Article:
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Neurosurgery. 1995 Jan;36(1):124-32; discussion 132.

Glioblastoma cells do not intravasate into blood vessels.

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  • 1Laboratory of Central Nervous System Regeneration and Neuro-Oncology, Department of Veterans Affairs Medical Center, Washington, District of Columbia.

Abstract

Glioblastoma is very rarely found outside the central nervous system. The ability of rat C6 glioblastoma cells to intravasate into central nervous system and pial blood vessels is tested using a rat homografting model and two in vitro models. In vivo, scanning electron microscopy demonstrates that upon grafting C6 cells into implantation pockets in rat cortex, blood vessels can be spared in large digestion cysts formed in host brain parenchyma. Immunocytochemistry of the grafted rat cortex reveals that the glioblastoma cells are upon the blood vessel basement membrane, surrounded by the extracellular matrix material, fibronectin. The endothelial cells of the blood vessel are inside the laminin and fibronectin, and there were areas of endothelial cell hyperplasia. C6 cells are not observed inside blood vessels. In vitro, C6 cell cultures seeded with blood vessels from fresh rat pia exhibit the same relationship of the C6 glioblastoma cells to the blood vessel as those in the other models. The C6 cells migrate upon the pial blood vessel basement membrane but do not intravasate into the blood vessel. To ascertain whether structure and components of the blood vessel basement membrane are important factors in glioblastoma cell exclusion from blood vessels, C6 cells are seeded upon artificial basement membrane hydrated gel wafers. C6 cells migrate into the artificial basement membrane gel wafer by 1 day after seeding. These data indicate that glioblastoma cells are confined to the central nervous system by an inability to pass through vital basement membrane.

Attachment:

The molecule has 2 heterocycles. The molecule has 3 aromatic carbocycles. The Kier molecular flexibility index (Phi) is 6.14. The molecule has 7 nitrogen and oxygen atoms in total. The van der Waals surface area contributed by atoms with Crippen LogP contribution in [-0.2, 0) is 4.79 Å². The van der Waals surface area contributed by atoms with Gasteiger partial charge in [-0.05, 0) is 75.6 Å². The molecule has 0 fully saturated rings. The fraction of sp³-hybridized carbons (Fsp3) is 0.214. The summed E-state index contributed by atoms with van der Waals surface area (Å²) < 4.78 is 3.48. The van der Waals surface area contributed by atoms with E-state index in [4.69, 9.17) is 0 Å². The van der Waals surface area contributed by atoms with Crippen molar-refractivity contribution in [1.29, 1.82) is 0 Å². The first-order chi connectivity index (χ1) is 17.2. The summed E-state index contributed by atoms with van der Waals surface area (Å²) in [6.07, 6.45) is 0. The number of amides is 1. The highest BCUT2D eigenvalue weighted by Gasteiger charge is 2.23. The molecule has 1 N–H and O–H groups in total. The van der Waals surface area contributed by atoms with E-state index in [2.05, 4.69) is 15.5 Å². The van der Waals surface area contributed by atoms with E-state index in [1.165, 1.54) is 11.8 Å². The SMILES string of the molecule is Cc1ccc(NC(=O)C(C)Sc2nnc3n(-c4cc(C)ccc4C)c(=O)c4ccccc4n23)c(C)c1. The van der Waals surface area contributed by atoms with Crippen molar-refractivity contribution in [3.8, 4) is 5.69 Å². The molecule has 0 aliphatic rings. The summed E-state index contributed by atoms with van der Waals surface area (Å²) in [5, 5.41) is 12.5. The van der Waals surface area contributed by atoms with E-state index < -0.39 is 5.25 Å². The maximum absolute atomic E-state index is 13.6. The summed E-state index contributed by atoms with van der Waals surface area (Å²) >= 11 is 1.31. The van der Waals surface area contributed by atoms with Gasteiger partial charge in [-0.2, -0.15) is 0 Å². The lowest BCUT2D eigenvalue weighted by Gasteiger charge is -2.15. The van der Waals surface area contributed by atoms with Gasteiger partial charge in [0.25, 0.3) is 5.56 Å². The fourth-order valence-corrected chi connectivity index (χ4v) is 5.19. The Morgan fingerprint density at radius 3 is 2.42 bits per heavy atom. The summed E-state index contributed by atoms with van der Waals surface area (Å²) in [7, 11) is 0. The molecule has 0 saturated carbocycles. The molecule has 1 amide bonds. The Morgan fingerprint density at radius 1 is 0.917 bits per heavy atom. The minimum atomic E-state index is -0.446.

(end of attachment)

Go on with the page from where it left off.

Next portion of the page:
PMID:
7708148
[PubMed - indexed for MEDLINE]
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